Sunday, June 22, 2008

Creativity adds spice to anything

Karen Schreuder of Bellingham, WA, made this entry for the Association of Northwest Quilters' traveling exhibit: Spice of Life. She titles it: Creativity Spice and comments, "Any aspect of life can be spiced up with a little creativity."

I like the simple, basic, flying birds pieced pattern in shades of browns and golds. As you can see she spiced it up with ink stamp, graphic and just enough embellishment to change the focus and meaning of the quiet little original quilt.

This quilt and 49 other imaginative and diverse quilts representing the 'Spice of Life' can be seen at the site or requested for a slide show at your own group. You might want to check out what is happening in quilts in the Northwest.

If you venture toward Seattle, Washington, maybe you will want to time the trip to coincide with the Pacific Northwest Quiltfest 2008. On the website they state:

Since August of 1994, every two years Seattle is host to the Pacific Northwest Quiltfest, a biennial juried and judged international competition among quiltmakers of Alaska, Alberta, British Columbia, Idaho, Montana, Northwest Territories, Oregon, Washington and Yukon. The quilt show takes thousands of man hours, hundreds of volunteers and showcases over 300 of the finest quilts in the Pacific Northwest region.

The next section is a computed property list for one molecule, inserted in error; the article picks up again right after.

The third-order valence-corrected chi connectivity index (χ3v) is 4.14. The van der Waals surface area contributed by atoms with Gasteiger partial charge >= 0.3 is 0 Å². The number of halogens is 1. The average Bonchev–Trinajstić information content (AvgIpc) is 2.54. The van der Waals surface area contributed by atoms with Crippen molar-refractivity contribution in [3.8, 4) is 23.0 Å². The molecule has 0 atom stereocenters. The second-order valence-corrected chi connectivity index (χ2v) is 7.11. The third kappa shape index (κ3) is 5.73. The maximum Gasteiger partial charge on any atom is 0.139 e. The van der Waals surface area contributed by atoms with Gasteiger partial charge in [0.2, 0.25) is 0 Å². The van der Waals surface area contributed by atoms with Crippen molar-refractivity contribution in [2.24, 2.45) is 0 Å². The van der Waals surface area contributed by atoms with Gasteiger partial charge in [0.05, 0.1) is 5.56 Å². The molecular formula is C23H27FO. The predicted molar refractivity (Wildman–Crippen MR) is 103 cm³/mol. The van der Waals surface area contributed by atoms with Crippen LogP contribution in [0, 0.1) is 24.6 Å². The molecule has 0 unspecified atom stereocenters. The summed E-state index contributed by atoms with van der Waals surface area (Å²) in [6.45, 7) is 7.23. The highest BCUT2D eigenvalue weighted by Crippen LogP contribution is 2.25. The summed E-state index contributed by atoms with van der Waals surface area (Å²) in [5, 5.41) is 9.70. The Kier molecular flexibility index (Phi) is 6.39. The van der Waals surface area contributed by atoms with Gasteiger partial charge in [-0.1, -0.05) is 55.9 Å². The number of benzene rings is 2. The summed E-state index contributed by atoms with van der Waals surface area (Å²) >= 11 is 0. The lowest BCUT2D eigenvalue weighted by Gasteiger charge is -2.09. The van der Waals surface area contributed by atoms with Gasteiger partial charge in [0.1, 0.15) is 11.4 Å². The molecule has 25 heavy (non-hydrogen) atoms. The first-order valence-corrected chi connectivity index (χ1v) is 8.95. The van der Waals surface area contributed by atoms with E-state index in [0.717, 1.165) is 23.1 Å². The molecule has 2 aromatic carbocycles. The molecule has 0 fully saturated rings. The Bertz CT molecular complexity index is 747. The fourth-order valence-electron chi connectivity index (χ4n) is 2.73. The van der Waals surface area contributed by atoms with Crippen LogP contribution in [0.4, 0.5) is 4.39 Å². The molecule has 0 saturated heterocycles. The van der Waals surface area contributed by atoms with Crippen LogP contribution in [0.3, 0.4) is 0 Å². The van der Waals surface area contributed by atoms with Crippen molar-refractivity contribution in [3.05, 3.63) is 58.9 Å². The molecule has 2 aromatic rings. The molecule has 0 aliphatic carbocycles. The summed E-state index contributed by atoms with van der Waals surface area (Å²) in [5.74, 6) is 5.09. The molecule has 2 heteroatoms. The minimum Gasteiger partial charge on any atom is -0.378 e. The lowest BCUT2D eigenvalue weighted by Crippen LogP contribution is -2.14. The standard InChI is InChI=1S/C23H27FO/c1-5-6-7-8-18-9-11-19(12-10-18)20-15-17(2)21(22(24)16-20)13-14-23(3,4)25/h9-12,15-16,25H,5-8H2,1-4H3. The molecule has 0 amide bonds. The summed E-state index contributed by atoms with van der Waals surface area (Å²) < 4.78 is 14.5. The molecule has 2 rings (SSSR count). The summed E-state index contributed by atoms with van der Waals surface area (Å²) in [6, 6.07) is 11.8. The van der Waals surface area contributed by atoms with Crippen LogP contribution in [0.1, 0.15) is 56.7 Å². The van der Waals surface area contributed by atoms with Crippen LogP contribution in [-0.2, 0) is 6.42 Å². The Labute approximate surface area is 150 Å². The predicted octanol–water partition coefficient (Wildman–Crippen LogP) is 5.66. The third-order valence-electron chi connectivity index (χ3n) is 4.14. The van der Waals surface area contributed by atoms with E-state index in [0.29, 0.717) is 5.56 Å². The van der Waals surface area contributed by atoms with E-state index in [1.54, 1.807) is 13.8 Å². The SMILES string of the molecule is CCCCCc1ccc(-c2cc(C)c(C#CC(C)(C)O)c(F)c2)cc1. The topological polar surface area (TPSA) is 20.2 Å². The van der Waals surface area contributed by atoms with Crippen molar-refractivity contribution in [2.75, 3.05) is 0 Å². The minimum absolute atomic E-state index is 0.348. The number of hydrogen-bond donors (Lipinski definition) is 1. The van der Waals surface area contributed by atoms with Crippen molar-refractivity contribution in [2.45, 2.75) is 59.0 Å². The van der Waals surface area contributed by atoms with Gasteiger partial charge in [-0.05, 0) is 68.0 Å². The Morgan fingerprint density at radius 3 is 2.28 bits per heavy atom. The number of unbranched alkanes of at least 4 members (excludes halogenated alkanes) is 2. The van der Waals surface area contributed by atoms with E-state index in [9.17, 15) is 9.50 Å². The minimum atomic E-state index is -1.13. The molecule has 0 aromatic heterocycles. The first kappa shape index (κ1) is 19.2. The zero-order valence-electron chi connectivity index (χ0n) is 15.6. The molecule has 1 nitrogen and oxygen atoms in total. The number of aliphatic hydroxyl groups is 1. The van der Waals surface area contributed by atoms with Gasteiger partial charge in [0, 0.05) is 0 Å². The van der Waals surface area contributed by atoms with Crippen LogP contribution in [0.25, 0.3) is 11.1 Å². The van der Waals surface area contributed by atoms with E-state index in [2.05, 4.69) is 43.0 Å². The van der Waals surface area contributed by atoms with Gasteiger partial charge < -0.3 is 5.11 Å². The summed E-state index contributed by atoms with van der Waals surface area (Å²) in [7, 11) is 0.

This year the event will take place from August 8-10.

Friday, June 13, 2008

Exhibit displays subversive streak

My kind of exhibit -- Radical Lace and Subversive Knitting -- will showcase approximately 40 works, at the Indiana State Museum, from now through August 24. The museum is located at 650 West Washington Street in Indianapolis.

According to the museum's statement: "Radical Lace and Subversive Knitting explores the phenomenal rise to prominence of knitting, crocheting and lace making in the work of contemporary artists from around the world. Blow torches, fiber optics, digital technology, shredded currency, video, chocolate, and even knitting needles the size of telephone poles are hallmarks in the work of these artists, who have reinvented traditional handicrafts through their introduction of new materials and unorthodox techniques."

For a review of the exhibit, visit the New York Times. The photo is taken by Michael Falco for the New York Times featuring a huge hand-knotted nylon net by Janet Echelman. It evokes the mushroom cloud of a nuclear explosion.